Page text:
Do you know a teenager whose behaviour has changed? Are they spending a lot of time on their phone? These are warning signs of radicalization, according to the British government’s Educate Against Hate website, part of the ‘Prevent’ counter-terrorism initiative that encourages people to report others they suspect to be at risk of radicalization.
On 4 June the ‘Prevent, Islamophobia and Civil Liberties’ conference takes place in London. It will examine the impact of the Counter-Terrorism and Security Act, which in 2015 legally enforced the Prevent duty for public-sector workers.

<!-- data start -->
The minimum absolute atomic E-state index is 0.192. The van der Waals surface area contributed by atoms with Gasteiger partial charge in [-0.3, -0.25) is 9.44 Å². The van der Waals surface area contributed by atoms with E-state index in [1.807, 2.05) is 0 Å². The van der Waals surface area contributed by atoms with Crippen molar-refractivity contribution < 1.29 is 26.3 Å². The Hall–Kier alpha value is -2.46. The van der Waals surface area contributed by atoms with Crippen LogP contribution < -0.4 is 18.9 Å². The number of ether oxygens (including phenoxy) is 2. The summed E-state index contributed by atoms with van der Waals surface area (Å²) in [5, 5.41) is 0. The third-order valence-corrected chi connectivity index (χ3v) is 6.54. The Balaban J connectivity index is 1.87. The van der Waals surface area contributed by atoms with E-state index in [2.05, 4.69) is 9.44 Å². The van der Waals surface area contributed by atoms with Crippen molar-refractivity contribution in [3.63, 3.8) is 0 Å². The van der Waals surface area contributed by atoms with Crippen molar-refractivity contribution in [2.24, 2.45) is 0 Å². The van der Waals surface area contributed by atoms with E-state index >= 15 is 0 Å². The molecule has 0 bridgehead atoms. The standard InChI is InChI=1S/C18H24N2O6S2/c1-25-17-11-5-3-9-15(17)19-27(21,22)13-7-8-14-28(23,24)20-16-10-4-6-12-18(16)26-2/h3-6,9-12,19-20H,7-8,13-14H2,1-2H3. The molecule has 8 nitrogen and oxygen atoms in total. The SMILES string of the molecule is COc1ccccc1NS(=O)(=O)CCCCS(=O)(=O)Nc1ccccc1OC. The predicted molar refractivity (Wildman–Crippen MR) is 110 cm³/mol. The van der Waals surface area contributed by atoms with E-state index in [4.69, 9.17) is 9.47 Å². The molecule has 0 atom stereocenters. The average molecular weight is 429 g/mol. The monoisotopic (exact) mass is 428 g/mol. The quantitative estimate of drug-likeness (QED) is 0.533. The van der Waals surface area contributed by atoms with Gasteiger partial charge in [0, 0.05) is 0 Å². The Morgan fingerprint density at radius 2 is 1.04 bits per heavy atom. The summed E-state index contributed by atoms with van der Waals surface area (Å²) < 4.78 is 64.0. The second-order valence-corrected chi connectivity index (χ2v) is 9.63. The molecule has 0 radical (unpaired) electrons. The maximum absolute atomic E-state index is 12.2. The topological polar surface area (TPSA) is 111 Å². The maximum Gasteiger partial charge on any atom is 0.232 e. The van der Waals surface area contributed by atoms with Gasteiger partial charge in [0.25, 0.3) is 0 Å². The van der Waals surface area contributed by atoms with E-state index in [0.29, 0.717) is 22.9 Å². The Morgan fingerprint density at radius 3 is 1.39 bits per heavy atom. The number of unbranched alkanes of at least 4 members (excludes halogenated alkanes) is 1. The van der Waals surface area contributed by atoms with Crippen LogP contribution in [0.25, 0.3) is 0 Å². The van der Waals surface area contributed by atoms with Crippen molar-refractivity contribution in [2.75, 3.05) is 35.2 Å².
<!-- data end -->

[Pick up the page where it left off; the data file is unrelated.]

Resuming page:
Muslims are disproportionately impacted, in a climate of deepening Islamophobia. ‘For too long there’s been an assumption that Prevent is just a problem for Muslim communities, and therefore they’re the only ones who need to be speaking out,’ says Kevin Blowe, co-ordinator of the Network for Police Monitoring. Political activists have also been targeted, from anti-fascists to anti-fracking campaigners.